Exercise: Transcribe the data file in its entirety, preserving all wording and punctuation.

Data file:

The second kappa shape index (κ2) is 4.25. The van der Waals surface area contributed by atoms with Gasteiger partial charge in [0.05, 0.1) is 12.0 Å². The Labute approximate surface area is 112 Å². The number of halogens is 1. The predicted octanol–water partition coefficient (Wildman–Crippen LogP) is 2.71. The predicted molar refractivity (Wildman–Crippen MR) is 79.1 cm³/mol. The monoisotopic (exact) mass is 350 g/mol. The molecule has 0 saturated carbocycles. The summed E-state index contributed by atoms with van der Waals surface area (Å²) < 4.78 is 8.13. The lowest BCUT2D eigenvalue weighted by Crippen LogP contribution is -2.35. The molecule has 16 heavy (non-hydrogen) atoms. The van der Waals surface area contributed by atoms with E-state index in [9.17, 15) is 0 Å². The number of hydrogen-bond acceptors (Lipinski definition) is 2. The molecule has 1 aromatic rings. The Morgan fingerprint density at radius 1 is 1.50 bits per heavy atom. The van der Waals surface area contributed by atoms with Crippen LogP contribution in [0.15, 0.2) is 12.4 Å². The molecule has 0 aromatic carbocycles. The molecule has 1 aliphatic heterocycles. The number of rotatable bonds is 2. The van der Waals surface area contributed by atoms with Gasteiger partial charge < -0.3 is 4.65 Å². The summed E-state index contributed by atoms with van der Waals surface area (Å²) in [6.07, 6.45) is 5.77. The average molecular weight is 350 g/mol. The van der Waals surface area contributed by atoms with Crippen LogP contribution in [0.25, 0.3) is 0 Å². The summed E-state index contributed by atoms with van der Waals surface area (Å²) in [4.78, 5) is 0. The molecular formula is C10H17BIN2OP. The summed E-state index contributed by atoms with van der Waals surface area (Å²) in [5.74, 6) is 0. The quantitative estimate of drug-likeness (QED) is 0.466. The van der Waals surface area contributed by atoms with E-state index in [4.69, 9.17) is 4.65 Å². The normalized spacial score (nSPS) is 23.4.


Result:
The second kappa shape index (κ2) is 4.25. The van der Waals surface area contributed by atoms with Gasteiger partial charge in [0.05, 0.1) is 12.0 Å². The Labute approximate surface area is 112 Å². The number of halogens is 1. The predicted octanol–water partition coefficient (Wildman–Crippen LogP) is 2.71. The predicted molar refractivity (Wildman–Crippen MR) is 79.1 cm³/mol. The monoisotopic (exact) mass is 350 g/mol. The molecule has 0 saturated carbocycles. The summed E-state index contributed by atoms with van der Waals surface area (Å²) < 4.78 is 8.13. The lowest BCUT2D eigenvalue weighted by Crippen LogP contribution is -2.35. The molecule has 16 heavy (non-hydrogen) atoms. The van der Waals surface area contributed by atoms with E-state index in [9.17, 15) is 0 Å². The number of hydrogen-bond acceptors (Lipinski definition) is 2. The molecule has 1 aromatic rings. The Morgan fingerprint density at radius 1 is 1.50 bits per heavy atom. The van der Waals surface area contributed by atoms with Crippen LogP contribution in [0.15, 0.2) is 12.4 Å². The molecule has 0 aromatic carbocycles. The molecule has 1 aliphatic heterocycles. The number of rotatable bonds is 2. The van der Waals surface area contributed by atoms with Gasteiger partial charge < -0.3 is 4.65 Å². The summed E-state index contributed by atoms with van der Waals surface area (Å²) in [6.07, 6.45) is 5.77. The average molecular weight is 350 g/mol. The van der Waals surface area contributed by atoms with Crippen LogP contribution in [0.25, 0.3) is 0 Å². The summed E-state index contributed by atoms with van der Waals surface area (Å²) in [4.78, 5) is 0. The molecular formula is C10H17BIN2OP. The summed E-state index contributed by atoms with van der Waals surface area (Å²) in [5.74, 6) is 0. The quantitative estimate of drug-likeness (QED) is 0.466. The van der Waals surface area contributed by atoms with E-state index in [4.69, 9.17) is 4.65 Å². The normalized spacial score (nSPS) is 23.4.